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Chapter 10.7 : Direct Detection of Viruses and in Clinical Samples

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Direct Detection of Viruses and in Clinical Samples, Page 1 of 2

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Abstract:

The direct detection of viruses and in specimens can be performed with a variety of methods, including rapid antigen detection assays and immunofluorescence methods ( Table 10.7–1 ), as well as electron microscopy, cytopathology, and histopathology. Numerous molecular assays have also been developed and many are commercially available for diagnostic purposes; these are extensively described in other sections of this book. Rapid antigen detection methods for viral diagnostics are almost universally performed with commercially available kits in accordance with manufacturer’s instructions, most commonly for influenza viruses, respiratory syncytial virus (RSV), and rotavirus. This procedure therefore focuses on IF methods with brief sections on electron microscopy and cytohistopathology, and is revised from the previously published edition ( ).

Citation: Leber A. 2016. Direct Detection of Viruses and in Clinical Samples, p 10.7.1-10.7.10. In Clinical Microbiology Procedures Handbook, Fourth Edition. ASM Press, Washington, DC. doi: 10.1128/9781555818814.ch10.7
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Figures

Image of Figure 10.7–1
Figure 10.7–1

Preparation of aspirates and fluids for IF.

Citation: Leber A. 2016. Direct Detection of Viruses and in Clinical Samples, p 10.7.1-10.7.10. In Clinical Microbiology Procedures Handbook, Fourth Edition. ASM Press, Washington, DC. doi: 10.1128/9781555818814.ch10.7
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Image of Figure 10.7–2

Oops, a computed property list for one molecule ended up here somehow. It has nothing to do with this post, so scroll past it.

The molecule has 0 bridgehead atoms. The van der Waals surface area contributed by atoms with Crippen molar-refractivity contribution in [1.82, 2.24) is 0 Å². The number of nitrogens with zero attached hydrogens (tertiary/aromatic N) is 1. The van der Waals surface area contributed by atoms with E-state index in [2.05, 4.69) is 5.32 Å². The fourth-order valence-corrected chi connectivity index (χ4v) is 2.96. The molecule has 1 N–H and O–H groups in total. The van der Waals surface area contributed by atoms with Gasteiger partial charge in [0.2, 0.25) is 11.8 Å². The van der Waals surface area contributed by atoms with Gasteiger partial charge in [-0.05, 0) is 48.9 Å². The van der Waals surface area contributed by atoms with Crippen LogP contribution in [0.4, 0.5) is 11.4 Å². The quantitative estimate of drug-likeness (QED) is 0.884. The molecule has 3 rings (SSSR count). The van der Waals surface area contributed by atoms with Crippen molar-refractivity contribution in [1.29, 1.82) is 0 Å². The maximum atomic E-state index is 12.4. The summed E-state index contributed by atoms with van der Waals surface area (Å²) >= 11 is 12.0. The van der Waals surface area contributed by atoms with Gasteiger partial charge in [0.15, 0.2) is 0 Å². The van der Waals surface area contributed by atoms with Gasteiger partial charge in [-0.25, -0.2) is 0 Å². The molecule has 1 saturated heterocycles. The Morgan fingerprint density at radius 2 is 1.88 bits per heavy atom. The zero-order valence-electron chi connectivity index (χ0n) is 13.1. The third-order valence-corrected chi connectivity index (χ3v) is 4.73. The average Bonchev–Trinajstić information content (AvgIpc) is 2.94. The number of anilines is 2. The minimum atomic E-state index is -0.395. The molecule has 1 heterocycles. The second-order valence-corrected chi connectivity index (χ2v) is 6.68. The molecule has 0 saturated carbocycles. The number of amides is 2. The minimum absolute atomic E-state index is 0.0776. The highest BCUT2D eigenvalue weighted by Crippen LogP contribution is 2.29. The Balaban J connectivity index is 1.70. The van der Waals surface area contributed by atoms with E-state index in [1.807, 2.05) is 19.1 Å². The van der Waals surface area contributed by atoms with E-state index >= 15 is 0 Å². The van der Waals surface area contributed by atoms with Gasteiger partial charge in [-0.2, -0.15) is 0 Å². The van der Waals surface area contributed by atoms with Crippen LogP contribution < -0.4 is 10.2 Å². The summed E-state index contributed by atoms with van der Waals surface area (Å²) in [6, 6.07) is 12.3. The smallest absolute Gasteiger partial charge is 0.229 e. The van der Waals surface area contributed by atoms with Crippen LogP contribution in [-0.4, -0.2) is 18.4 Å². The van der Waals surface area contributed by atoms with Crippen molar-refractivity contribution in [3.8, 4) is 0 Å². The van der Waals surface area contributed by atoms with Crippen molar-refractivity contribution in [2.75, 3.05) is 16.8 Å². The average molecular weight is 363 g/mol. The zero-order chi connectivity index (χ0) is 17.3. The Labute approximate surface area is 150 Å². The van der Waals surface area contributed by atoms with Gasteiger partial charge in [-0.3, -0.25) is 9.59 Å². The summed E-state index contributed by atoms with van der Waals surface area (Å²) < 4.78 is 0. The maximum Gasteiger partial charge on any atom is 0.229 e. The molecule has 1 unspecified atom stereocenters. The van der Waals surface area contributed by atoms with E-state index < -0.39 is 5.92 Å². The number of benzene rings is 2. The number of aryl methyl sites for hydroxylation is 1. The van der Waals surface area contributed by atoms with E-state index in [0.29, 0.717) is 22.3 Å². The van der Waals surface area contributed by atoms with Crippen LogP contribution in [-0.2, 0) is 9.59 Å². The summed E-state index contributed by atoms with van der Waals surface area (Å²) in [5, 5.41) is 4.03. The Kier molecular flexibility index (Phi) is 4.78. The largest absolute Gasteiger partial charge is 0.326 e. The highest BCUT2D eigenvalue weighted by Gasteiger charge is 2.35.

Figure 10.7–2

Preparation of swabs, scrapings, and impression smears for IF.

Citation: Leber A. 2016. Direct Detection of Viruses and in Clinical Samples, p 10.7.1-10.7.10. In Clinical Microbiology Procedures Handbook, Fourth Edition. ASM Press, Washington, DC. doi: 10.1128/9781555818814.ch10.7
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Image of Figure 10.7–3
Figure 10.7–3

Leukocyte preparation with several cells showing intense CMV pp65 staining and a few cells (arrows) showing weak speckled nuclear staining (×400). Provided by Light Diagnostics.

Citation: Leber A. 2016. Direct Detection of Viruses and in Clinical Samples, p 10.7.1-10.7.10. In Clinical Microbiology Procedures Handbook, Fourth Edition. ASM Press, Washington, DC. doi: 10.1128/9781555818814.ch10.7
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Image of Figure 10.7–4
Figure 10.7–4

(A) Kidney tubule with characteristic “owl eye” inclusion of CMV (arrow). Courtesy of W. L. Drew. (B) Giemsa stain of conjunctival cells showing cytoplasmic inclusion (arrow) of Courtesy of W. L. Drew. (C) Cytologic examination (Tzanck smear) of scrapings from the base of an ulcerative HSV lesion showing multinucleated giant cells. Courtesy of W. L. Drew. (D) Large eosinophilic inclusions fill the cytoplasms of several infected basal cells (molluscum bodies). Courtesy of W. L. Drew.

Citation: Leber A. 2016. Direct Detection of Viruses and in Clinical Samples, p 10.7.1-10.7.10. In Clinical Microbiology Procedures Handbook, Fourth Edition. ASM Press, Washington, DC. doi: 10.1128/9781555818814.ch10.7
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References

/content/book/10.1128/9781555818814.chap10.7
1. Clarke L. 2010. Direct detection of viruses and Chlamydia in clinical samples. In Garcia LS (ed), Clinical Microbiology Procedures Handbook, 3rd ed. ASM Press, Washington, DC.